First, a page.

MOSCOW, December 8. /TASS/. Russian President Vladimir Putin talks up the global economic paradigm shift toward a multipolar world at a major business forum; Iran may become a full member of the Eurasian Economic Union (EAEU) in the coming years; and Chinese President Xi Jinping welcomes a high-level EU delegation to the first in-person EU-China summit since 2019. These stories topped Friday’s newspaper headlines across Russia.
The world economic system is currently undergoing a paradigm shift that is ushering in fundamental, permanent changes as top-down globalization gives way to a fairer multipolar model, Russian President Vladimir Putin said at the 14th VTB Investment Forum "Russia Calling!" According to him, entire countries and regions of the world are facing significant changes and challenges. Experts interviewed by Vedomosti believe that Russia offers significant potential for broad international economic cooperation and that a number of current domestic problems may be resolved in the coming year.
The president noted in particular that growth in Russia’s domestic market and expansion of contacts with countries in the Middle East, Asia, Africa and Latin America have the potential to open up additional opportunities for the Russian economy and for virtually any business. At the same time, the Russian economy is coping effectively with outside attempts to hamper its development and is, in fact, outpacing the economies of certain EU member states in terms of growth rates, he added, forecasting that Russia’s final GDP growth for this year will stand at 3.5%.
According to Vladimir Klimanov, Chairman of the Center for Regional Policy at the Russian Presidential Academy of National Economy and Public Administration (RANEPA), the potential for expanded cooperation between Russia and the countries of the Global South, especially such heavyweight economies as China and India, is far from reaching its limit. The Russian business community has only recently begun to connect with partners in these markets, including in the areas of developing product supply chains and fostering a system for interacting in scientific and technological fields. The expert predicts that these areas have ample room for further expansion and development. However, adequate financial support is needed, he added. In addition to China and India, Klimanov believes that Russia's interaction with the BRICS countries and the Arab world will also intensify.
Some of Russia’s current issues may be resolved next year, according to Mikhail Avtukhov, deputy board chairman of Sovcombank. In a realistically optimistic scenario, labor market constraints will ease with a new workforce balance emerging between various sectors of the economy while wage increases "cool down," he said. According to the expert, this could happen faster than the market or the Central Bank of Russia are expecting.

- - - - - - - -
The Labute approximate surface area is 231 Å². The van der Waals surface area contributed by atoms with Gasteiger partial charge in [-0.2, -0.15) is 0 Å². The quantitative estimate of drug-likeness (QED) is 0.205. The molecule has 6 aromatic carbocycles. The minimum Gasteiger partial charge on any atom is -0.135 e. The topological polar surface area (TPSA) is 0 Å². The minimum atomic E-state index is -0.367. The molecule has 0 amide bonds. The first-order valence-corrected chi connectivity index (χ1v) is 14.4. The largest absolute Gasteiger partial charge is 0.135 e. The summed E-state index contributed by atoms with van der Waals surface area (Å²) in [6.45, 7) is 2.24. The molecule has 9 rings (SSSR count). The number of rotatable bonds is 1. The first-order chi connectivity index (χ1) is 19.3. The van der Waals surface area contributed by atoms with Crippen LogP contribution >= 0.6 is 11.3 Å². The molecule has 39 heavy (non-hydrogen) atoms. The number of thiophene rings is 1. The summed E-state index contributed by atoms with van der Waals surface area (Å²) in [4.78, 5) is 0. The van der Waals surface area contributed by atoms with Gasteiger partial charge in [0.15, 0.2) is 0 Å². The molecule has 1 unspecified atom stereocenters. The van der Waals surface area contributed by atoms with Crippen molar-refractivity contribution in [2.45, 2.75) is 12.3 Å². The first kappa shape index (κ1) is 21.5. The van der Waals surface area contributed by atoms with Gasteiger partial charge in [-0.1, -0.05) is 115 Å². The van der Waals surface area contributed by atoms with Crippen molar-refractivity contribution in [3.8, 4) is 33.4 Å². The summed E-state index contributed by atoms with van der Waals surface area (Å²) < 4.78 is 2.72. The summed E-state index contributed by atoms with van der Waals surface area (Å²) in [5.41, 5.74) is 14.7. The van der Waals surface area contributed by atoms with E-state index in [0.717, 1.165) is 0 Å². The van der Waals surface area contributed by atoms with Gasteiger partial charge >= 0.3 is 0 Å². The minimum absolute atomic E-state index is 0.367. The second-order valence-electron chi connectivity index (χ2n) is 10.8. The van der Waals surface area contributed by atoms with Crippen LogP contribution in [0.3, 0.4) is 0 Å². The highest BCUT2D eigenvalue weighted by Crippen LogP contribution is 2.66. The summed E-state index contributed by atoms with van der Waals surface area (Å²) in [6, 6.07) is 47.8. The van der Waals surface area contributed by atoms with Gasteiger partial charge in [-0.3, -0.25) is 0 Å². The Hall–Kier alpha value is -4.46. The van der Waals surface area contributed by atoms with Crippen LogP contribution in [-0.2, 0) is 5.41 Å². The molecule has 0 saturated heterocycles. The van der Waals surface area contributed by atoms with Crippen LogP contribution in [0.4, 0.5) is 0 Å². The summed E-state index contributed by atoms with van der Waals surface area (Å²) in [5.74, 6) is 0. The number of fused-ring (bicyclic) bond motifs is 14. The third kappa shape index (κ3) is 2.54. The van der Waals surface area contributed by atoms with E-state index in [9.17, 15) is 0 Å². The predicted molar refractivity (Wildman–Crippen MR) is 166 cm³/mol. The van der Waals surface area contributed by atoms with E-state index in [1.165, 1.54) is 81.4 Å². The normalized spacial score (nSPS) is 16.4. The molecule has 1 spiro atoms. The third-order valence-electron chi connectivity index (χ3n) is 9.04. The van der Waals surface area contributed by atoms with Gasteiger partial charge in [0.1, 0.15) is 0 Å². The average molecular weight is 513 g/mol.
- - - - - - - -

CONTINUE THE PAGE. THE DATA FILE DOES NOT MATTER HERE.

The Russian economy is unlikely to see GDP grow next year at the same rate as in 2023, but the key performance indicator will be more balanced and less dependent on household consumption. "If the [key interest] rate goes below 10% by the end of the year and the population enjoys only moderate wage growth, Russia will be able to show 1.5-2% real GDP growth [in 2024]," Avtukhov said.
Iran could become a full member of the Eurasian Economic Union (EAEU) in the coming years, experts believe. A free trade agreement between the EAEU and the Islamic Republic of Iran is now being negotiated, according to Vladimir Putin, who met with his Iranian counterpart, Ebrahim Raisi, on December 7 in Moscow. Relations between Moscow and Tehran are also on a stable development path, with Putin noting that trade turnover grew by 20% last year to almost $5 bln. According to experts interviewed by Izvestia, Moscow places significant emphasis on Russia's relations in the Middle East.
Boris Dolgov, a leading researcher at the Center for Arab and Islamic Studies at the Russian Academy of Sciences’ Institute of Eastern Studies, believes that building ties with the Arab-Muslim world is a potentially new trend in contemporary Russian foreign policy. "These visits and negotiations confirm the expansion of Russia's cooperation with these countries and the increase of its influence and weight in the region, as well as the image of Russia as a great power," he said.
Experts noted that economic relations between Russia and Iran have long been based on a residual basis, and the potential for bilateral economic cooperation is far from reaching a ceiling. According to Sergey Katyrin, head of the Russian Chamber of Commerce and Industry, economic turnover between Russia and Iran could reach $40 bln per year in the near future.
Rajab Safarov, director general of the Center for the Study of Modern Iran, says the Islamic republic is interested in becoming a full member of the EAEU. "Iran has signed a free trade agreement with the Eurasian Economic Union, but this is not full membership. We have talked with the Iranian leadership, and they understand the need to move in this direction. I believe that Iran will join the EAEU in two or three years, if not sooner. This will increase the republic's exports by at least 30%, and up to 40% to some countries," he told the newspaper. According to the expert, greater sanctions pressure from the West is only helping to facilitate an economic convergence between Russia and Iran.